The Best Coffee in Chicago's Loop: A 12-Stop, 2.5-Mile Crawl
Every day, an estimated 300,000 people crowd the grid-pattern streets of Chicago’s Loop for their 9-to-5s. With so many people setting out for their daily grind, coffee is the business district’s unofficial drink—its blocks are packed with cafés and takeout joints serving great coffee.
But which of these Chicago coffee shops are the best? Find out for yourself by following this itinerary, which will lead you on a nearly 2.5-mile run through The Loop’s bustling streets and features some of the best coffee in Chicago. Stopping at all 12 of these spots might be a multi-week endeavor for most, but for the bold (and well caffeinated) urban adventurer, it’s nothing that can’t be tackled in a single morning.
Two Zero Three
203 N. Wabash Ave.
Located inside the Virgin Hotel, Two Zero Three’s communal tables, leather couches, and a record player give it a relaxed, yet social feel. If you’re here to work, though, there are plenty of outlets, and even a couple public-use Macs.
Onsite sipping: The Basic Batch, a salted-caramel mocha, offers a happy medium of salty and sweet.
Grab and go: The counter is loaded with muffins, cookies, and flaky pastries.
Bean & Leaf
172 N. Wabash Ave.
Onsite sipping: The refreshing mint-leaf iced coffee.
Grab and go: A slice of pie from Bang Bang Pie, a heralded Logan Square spot.
53 E. Randolph St. and 53 W. Jackson Blvd.
Local coffee fans are familiar with Intelligentsia. Chicago is the roastery’s headquarters, making its brews both ubiquitous and loved throughout the city. After grabbing a drink, sneak next door to check out the giant Tiffany glass dome in the Chicago Cultural Center.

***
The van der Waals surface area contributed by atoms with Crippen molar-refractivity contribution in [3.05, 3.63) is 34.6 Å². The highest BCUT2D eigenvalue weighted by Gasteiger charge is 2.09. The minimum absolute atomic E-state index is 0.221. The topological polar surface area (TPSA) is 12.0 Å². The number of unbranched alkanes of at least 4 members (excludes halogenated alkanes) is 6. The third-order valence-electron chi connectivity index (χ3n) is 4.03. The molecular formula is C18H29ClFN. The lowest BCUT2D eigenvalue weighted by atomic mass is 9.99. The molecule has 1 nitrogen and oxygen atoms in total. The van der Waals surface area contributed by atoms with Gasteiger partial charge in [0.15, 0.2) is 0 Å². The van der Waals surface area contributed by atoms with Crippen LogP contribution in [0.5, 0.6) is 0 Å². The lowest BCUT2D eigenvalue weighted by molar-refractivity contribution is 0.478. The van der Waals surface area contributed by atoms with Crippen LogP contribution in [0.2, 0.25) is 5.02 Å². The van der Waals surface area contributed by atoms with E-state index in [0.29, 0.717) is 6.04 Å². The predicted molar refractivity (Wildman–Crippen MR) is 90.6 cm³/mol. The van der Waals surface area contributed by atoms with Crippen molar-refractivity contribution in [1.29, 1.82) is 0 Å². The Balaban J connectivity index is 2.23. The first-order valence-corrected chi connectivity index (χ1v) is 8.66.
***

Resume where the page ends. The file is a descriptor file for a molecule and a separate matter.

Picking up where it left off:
Onsite sipping: Go with anything from the Black Cat program, a collaboration with farmers that uses in-season flavors to change up the taste and complexity of drinks.
Grab and go: Take your at-home coffee-brewing game up a notch by grabbing a bag of Intelligentsia’s house blend along with a Chemex pour-over carafe.
33 S. Wabash Ave. and 225 N. LaSalle St.
With a huge selection of pastries, desserts, and of course, coffee, it’s easy to see why Goddess and the Baker is one of the best coffee shops in Chicago. Just follow the instructions of the giant, lit-up sign on the wall: ”Eat Now Caffeinate”.
Onsite sipping: Crafted in part with a custom La Marzocco espresso machine, the Mayan Mocha combines earthy chocolate and cinnamon flavors with a slight jolt of spice from the cayenne.
Grab and go: The rainbow cake’s six colored, spongy layers; vanilla frosting; and sprinkles.
60 E. Adams St.
The interior of this café might look unassuming, but its drinks and food are anything but. Italian classics including espressos, americanos, and lattes pair with Ge Pa de’s paninis, pizzas, and salads.
Onsite sipping: If you stray from a classic americano, the Nutella latte is a great pick. Its namesake hazelnut flavor—and the thin cookies it’s served with—adds to Ge Pa de’s unmistakably Italian vibe.
Grab and go: A couple scoops of your favorite flavor from the gelato wheel.
Pickwick Coffee Roasting Co.
22 E. Jackson Blvd.
Tucked into an alley between State and Wabash, Pickwick is definitely a hidden gem. The brick-paved walkway, dangling overhead lights, and exposed-bulb “Coffee” sign all add to the charm.